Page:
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EMBARGOED FOR RELEASE UNTIL 4 PM ET, April 14, 2005

Women Not Given Same Tests for Stroke

Embargoed for Release until 4:15 P.M. ET, Thursday, April 14, 2005

Miami Beach – Women who have strokes are less likely to receive some standard tests to help diagnose the type of stroke and determine treatment, according to research that will be presented at the American Academy of Neurology 57th Annual Meeting in Miami Beach, Fla., April 9 – 16, 2005. “Previous studies have shown that the rate of stroke is lower in women than in men, but women have worse outcomes than men – they are more likely to die or be disabled in the long term than men are,” said study author Melinda Smith Cox, MPH, of the University of Michigan in Ann Arbor. “Our results may give us one reason for that disparity.” Smith said the results need to be confirmed by further studies. If the results are confirmed, education and other changes are needed to increase women’s access to tests. “Unfortunately, stroke is still thought of by some as a disease in men,” she said. “We need to dispel that myth.” The study examined 220 women and 161 men in southeast Texas who had the ischemic type of stroke. Researchers examined the use by gender of four diagnostic tests: echocardiography of the heart, brain MRI, ultrasound of the carotid artery, and EKG. There was no difference between men and women in the initial severity of the strokes. Sixty percent of women received carotid ultrasound, compared to 71 percent of men, Smith said. For echocardiography, 48 percent of women received the test, compared to 57 percent of the men. There were no differences between men and women for brain MRI and EKG. The differences still existed after researchers adjusted for other factors, such as a history of diabetes, previous strokes, heart disease, or high blood pressure. Sixty-two percent of all deaths from stroke in the United States occur in women. The study was supported by a grant from the National Institutes of Health.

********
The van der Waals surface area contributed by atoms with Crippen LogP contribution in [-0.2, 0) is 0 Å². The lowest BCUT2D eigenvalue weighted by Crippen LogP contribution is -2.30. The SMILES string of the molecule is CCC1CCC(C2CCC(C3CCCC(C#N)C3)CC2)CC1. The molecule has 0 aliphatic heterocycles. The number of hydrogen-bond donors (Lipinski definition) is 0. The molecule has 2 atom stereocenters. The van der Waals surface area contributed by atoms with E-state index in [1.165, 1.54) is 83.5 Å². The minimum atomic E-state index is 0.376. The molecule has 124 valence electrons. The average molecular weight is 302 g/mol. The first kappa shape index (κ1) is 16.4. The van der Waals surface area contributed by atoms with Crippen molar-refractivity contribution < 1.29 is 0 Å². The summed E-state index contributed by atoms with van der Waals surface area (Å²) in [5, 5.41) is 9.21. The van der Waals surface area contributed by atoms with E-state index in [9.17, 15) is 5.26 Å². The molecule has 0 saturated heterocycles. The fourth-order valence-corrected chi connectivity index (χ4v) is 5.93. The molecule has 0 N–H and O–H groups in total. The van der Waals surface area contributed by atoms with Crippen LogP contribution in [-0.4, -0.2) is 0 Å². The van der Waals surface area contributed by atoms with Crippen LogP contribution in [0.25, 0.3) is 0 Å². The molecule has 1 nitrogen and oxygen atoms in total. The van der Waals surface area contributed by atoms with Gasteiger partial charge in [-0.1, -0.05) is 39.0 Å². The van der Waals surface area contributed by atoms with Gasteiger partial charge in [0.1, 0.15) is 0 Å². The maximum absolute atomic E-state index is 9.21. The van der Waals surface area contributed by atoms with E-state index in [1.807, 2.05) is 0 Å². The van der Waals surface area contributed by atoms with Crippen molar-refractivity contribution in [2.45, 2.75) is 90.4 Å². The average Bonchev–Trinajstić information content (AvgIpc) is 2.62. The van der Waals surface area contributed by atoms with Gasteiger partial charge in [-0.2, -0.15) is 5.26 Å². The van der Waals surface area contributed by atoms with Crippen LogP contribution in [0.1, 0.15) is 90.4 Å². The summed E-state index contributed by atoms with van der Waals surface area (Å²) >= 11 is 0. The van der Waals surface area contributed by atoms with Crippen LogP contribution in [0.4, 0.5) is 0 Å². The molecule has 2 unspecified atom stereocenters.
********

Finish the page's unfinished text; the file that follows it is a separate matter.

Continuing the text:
The American Academy of Neurology is the world's largest association of neurologists and neuroscience professionals, with 32,000 members. The AAN is dedicated to promoting the highest quality patient-centered neurologic care. A neurologist is a doctor with specialized training in diagnosing, treating and managing disorders of the brain and nervous system such as Alzheimer's disease, stroke, migraine, multiple sclerosis, concussion, Parkinson's disease and epilepsy.

For more information about the American Academy of Neurology, visit AAN.com or find us on Facebook, Twitter, LinkedIn and YouTube.

Editor's Notes:Dr. Lewis Morgenstern, the principal investigator of the study, will present this research during a scientific platform session at 4:15 p.m. on Thursday, April 14, in Room C 123 of the Miami Beach Convention Center. He will be available for media questions during a briefing at 11:00 a.m. on Thursday, April 14 in the on-site Press Interview Room, room A107. All listed times are Eastern Time (ET).


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